Why stories instead of Bible passages?
According to the group, Deaf people tend to understand best when communicated to with stories. Chronological Bible Translation (CBT) is being used by many Deaf translation teams in Asia and around the world. The format is used in order to help the Deaf understand three (3) Biblical foundations:
Know God. How?
Follow God. How?
Serve God. How?
Using a video camera, lighting rigs and a green screen, sign language videos are produced including graphics and images to support the signs. The Old Testament Bible story selection starts with “God Created the World” up to “God’s Chosen Servant”. The New Testament Bible story begins with “Birth of Jesus” and ends with “Believer’s Fellowship”. The 32 stories are just their initial offering. Additional Bible stories will be produced in the years to come.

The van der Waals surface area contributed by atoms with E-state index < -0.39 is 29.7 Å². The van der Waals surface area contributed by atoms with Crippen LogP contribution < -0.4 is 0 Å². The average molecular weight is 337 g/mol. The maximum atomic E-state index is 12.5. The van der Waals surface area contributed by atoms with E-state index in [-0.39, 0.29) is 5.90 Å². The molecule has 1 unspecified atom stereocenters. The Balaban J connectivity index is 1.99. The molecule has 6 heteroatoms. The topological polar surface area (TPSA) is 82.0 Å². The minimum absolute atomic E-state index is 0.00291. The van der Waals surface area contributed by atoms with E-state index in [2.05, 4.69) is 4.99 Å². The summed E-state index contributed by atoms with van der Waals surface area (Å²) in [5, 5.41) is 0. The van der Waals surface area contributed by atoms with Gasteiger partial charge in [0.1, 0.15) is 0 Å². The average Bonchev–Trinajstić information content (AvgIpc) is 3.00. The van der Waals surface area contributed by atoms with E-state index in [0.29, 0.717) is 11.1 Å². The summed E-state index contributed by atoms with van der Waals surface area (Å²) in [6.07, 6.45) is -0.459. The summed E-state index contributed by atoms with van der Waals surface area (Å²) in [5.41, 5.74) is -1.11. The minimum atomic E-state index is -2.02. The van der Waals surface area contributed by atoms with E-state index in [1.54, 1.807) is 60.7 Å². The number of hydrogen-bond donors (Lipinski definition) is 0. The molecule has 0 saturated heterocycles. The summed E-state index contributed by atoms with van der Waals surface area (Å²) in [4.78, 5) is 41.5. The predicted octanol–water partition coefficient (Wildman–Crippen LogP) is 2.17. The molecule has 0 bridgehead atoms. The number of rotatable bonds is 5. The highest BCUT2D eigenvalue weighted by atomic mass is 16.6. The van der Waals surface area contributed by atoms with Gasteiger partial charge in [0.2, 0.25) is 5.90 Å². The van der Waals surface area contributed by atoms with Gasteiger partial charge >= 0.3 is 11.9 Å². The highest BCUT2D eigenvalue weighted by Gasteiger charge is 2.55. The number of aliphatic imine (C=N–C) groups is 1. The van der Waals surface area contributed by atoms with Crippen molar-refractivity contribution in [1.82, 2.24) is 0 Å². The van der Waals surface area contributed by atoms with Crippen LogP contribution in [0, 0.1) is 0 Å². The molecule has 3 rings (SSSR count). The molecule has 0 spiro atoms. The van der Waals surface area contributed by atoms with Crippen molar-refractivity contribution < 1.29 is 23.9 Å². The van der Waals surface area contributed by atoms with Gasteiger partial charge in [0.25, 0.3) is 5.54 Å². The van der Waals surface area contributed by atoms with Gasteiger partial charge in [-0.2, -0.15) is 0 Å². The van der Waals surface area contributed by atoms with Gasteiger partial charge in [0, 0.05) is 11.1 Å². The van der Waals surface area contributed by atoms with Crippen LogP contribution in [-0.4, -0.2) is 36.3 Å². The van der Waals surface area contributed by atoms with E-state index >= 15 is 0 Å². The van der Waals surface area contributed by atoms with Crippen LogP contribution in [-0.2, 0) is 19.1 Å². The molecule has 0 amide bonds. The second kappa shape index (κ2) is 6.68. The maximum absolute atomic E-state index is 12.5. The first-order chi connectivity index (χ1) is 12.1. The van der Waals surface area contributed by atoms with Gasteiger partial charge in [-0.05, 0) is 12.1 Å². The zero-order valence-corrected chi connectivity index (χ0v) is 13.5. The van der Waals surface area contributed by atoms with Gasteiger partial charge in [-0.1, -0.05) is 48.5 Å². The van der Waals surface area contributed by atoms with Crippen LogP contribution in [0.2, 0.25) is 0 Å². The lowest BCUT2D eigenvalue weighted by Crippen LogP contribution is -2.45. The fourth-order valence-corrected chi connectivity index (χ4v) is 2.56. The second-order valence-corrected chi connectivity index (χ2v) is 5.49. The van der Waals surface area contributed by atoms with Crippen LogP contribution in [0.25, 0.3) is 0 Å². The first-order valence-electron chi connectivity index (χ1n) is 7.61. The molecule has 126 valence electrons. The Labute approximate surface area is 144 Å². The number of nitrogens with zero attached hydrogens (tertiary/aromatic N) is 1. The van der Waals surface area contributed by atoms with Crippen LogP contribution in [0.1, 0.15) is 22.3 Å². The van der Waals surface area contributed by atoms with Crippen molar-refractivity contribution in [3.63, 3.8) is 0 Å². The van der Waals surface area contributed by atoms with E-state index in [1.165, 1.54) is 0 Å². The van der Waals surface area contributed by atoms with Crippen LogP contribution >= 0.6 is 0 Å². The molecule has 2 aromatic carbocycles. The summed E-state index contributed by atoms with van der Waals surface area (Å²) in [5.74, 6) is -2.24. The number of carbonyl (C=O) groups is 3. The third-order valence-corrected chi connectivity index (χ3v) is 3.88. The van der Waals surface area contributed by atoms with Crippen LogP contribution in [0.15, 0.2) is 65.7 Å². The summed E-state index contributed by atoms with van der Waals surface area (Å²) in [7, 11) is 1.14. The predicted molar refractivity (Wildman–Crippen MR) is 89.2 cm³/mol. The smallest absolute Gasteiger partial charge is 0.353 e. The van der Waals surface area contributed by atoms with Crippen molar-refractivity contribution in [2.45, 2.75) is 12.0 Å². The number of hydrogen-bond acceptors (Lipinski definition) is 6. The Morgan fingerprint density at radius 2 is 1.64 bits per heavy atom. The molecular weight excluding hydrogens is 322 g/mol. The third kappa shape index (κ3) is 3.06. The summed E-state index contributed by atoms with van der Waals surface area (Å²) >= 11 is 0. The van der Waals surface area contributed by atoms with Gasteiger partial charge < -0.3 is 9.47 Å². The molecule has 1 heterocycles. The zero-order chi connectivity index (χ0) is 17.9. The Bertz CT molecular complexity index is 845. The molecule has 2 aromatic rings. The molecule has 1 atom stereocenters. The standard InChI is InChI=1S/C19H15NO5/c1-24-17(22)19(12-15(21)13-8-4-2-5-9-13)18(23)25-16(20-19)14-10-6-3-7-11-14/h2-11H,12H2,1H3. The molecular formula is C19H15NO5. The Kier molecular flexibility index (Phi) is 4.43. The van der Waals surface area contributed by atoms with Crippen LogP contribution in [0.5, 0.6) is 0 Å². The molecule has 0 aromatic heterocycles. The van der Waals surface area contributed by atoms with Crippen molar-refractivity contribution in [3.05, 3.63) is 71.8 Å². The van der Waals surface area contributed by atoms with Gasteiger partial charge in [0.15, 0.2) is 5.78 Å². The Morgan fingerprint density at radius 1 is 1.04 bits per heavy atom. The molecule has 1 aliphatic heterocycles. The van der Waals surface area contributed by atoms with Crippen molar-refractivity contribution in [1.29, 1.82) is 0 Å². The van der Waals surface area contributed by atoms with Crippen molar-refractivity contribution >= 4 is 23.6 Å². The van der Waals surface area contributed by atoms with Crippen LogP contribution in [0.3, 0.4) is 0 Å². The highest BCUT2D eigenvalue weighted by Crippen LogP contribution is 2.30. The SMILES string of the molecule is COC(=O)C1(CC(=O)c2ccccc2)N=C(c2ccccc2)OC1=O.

A Blessed Project Close to My Heart
Prior to this activity, I have been exposed to many Bible stories and Christian songs converted into sign language. I remember way back in the late nineties, there were tapes in VHS format as well as VCDs freely distributed by American missionaries and churches/organizations with established deaf ministries like Door International, Deaf Bible Society, and Deaf Missions which produce the Daily Devotions for the Deaf, an “Our Daily Bread” book written in Deaf way. But all of them are signed using the American Sign Language (ASL).